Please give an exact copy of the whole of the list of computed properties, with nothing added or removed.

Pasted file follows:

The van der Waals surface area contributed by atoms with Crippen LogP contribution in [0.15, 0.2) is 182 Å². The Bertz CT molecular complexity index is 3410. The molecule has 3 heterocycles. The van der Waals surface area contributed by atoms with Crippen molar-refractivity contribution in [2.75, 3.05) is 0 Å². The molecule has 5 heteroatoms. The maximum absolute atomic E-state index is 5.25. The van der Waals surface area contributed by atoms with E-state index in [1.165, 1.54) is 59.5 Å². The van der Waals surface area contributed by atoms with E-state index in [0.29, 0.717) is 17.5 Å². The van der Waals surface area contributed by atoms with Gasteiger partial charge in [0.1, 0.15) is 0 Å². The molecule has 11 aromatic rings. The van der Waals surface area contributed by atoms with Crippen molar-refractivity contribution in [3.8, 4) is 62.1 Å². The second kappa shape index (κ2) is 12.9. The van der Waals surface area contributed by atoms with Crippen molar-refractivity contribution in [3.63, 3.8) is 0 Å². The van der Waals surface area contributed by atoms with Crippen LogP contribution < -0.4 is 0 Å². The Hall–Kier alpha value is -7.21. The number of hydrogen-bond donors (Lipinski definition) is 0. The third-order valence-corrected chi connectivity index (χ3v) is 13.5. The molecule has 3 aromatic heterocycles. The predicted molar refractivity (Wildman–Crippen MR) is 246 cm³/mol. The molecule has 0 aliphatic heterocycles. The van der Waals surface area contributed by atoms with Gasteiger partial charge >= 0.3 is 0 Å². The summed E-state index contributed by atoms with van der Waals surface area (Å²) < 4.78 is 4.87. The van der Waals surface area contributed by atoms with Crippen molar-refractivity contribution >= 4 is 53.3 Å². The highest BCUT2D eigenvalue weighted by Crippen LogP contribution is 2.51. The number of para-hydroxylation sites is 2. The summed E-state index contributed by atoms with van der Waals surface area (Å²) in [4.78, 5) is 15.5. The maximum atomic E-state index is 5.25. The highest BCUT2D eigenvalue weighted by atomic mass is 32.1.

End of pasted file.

The van der Waals surface area contributed by atoms with Crippen LogP contribution in [0.15, 0.2) is 182 Å². The Bertz CT molecular complexity index is 3410. The molecule has 3 heterocycles. The van der Waals surface area contributed by atoms with Crippen molar-refractivity contribution in [2.75, 3.05) is 0 Å². The molecule has 5 heteroatoms. The maximum absolute atomic E-state index is 5.25. The van der Waals surface area contributed by atoms with E-state index in [1.165, 1.54) is 59.5 Å². The van der Waals surface area contributed by atoms with E-state index in [0.29, 0.717) is 17.5 Å². The van der Waals surface area contributed by atoms with Gasteiger partial charge in [0.1, 0.15) is 0 Å². The molecule has 11 aromatic rings. The van der Waals surface area contributed by atoms with Crippen molar-refractivity contribution in [3.8, 4) is 62.1 Å². The second kappa shape index (κ2) is 12.9. The van der Waals surface area contributed by atoms with Crippen molar-refractivity contribution in [3.63, 3.8) is 0 Å². The van der Waals surface area contributed by atoms with Crippen LogP contribution < -0.4 is 0 Å². The Hall–Kier alpha value is -7.21. The number of hydrogen-bond donors (Lipinski definition) is 0. The third-order valence-corrected chi connectivity index (χ3v) is 13.5. The molecule has 3 aromatic heterocycles. The predicted molar refractivity (Wildman–Crippen MR) is 246 cm³/mol. The molecule has 0 aliphatic heterocycles. The van der Waals surface area contributed by atoms with Gasteiger partial charge >= 0.3 is 0 Å². The summed E-state index contributed by atoms with van der Waals surface area (Å²) < 4.78 is 4.87. The van der Waals surface area contributed by atoms with Crippen molar-refractivity contribution >= 4 is 53.3 Å². The highest BCUT2D eigenvalue weighted by Crippen LogP contribution is 2.51. The number of para-hydroxylation sites is 2. The summed E-state index contributed by atoms with van der Waals surface area (Å²) in [4.78, 5) is 15.5. The maximum atomic E-state index is 5.25. The highest BCUT2D eigenvalue weighted by atomic mass is 32.1.